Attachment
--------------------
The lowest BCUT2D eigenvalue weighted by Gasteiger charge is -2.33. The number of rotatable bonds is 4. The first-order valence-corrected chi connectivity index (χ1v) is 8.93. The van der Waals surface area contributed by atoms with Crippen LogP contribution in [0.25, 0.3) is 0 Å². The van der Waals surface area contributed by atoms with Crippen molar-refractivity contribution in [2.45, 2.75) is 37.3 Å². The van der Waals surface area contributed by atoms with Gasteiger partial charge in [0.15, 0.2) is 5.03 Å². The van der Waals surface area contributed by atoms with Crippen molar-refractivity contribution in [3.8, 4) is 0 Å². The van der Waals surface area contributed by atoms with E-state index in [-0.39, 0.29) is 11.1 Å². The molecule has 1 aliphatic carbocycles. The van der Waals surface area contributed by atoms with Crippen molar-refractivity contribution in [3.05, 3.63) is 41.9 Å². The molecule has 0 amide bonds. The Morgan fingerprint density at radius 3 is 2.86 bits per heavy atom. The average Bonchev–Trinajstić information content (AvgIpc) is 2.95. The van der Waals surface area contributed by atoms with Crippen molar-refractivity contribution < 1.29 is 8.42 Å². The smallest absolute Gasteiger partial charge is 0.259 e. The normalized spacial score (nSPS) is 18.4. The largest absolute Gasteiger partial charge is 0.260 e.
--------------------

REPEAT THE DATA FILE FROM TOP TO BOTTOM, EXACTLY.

The lowest BCUT2D eigenvalue weighted by Gasteiger charge is -2.33. The number of rotatable bonds is 4. The first-order valence-corrected chi connectivity index (χ1v) is 8.93. The van der Waals surface area contributed by atoms with Crippen LogP contribution in [0.25, 0.3) is 0 Å². The van der Waals surface area contributed by atoms with Crippen molar-refractivity contribution in [2.45, 2.75) is 37.3 Å². The van der Waals surface area contributed by atoms with Gasteiger partial charge in [0.15, 0.2) is 5.03 Å². The van der Waals surface area contributed by atoms with Crippen molar-refractivity contribution in [3.8, 4) is 0 Å². The van der Waals surface area contributed by atoms with E-state index in [-0.39, 0.29) is 11.1 Å². The molecule has 1 aliphatic carbocycles. The van der Waals surface area contributed by atoms with Crippen molar-refractivity contribution in [3.05, 3.63) is 41.9 Å². The molecule has 0 amide bonds. The Morgan fingerprint density at radius 3 is 2.86 bits per heavy atom. The average Bonchev–Trinajstić information content (AvgIpc) is 2.95. The van der Waals surface area contributed by atoms with Crippen molar-refractivity contribution < 1.29 is 8.42 Å². The smallest absolute Gasteiger partial charge is 0.259 e. The normalized spacial score (nSPS) is 18.4. The largest absolute Gasteiger partial charge is 0.260 e.